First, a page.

Proposal would allow CenturyLink greater flexibility in setting telephone rates

Local residents might be concerned that their telephone bills will rise after receiving a public notice mailer from the state Utilities and Transportation Commission regulatory hearing from local telecom provider CenturyLink last week.

CenturyLink, as a condition of buying Qwest earlier this year, was required to petition the state's Utilities and Transportation Commission to grant the new company a seven-year renewal of an Alternative Form of Regulation previously granted to Qwest in 2006.

The UTC staff has already approved an agreement with CenturyLink, but the three-member commission is required to hold a hearing, scheduled for today, Oct. 16 in Olympia, at which objections to the new regulatory arrangement can be made.

The postcard succinctly summarizes the effect of the petition, which is almost certain to be approved: "This means that CenturyLink is permitted to change rates, terms and conditions of a service without approval from the UTC."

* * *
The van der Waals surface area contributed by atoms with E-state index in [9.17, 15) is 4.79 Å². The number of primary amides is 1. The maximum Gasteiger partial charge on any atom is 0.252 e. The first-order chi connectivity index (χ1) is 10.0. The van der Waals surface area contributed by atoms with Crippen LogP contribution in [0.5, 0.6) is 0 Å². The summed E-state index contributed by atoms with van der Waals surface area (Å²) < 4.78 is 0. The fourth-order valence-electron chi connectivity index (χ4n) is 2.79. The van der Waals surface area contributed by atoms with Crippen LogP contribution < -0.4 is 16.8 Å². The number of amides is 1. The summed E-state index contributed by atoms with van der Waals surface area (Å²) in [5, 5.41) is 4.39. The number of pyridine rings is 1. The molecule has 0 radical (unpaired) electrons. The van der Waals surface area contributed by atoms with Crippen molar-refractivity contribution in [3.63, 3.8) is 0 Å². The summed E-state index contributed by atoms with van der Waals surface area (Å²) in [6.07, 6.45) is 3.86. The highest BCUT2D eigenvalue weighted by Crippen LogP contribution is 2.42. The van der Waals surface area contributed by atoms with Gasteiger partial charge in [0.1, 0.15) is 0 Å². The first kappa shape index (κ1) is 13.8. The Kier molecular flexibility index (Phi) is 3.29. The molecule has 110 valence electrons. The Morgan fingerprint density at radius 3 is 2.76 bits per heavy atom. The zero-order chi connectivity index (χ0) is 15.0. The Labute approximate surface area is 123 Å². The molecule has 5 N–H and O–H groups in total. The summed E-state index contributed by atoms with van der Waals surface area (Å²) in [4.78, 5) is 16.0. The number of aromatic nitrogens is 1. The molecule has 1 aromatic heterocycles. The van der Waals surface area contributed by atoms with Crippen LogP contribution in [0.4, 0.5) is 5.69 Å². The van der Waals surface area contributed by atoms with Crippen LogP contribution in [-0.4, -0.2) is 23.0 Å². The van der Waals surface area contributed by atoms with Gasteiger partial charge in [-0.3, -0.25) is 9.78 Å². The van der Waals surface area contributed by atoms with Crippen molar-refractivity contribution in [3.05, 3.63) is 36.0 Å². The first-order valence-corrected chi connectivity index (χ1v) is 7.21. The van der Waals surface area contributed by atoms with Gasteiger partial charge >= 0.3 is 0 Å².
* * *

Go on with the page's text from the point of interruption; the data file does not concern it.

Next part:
Frontier Communications, which provides telephone service in the Everett area and a few other locations in Washington, recently obtained an AFOR from the UTC. The result was that most local phone service provided by Frontier went up in price by about $1 per month.

Only local telephone service is affected by the new regulatory scheme. Some retail service quality regulations and 911 services will continue to be subject to review by the UTC.

— By Steve Wehrly



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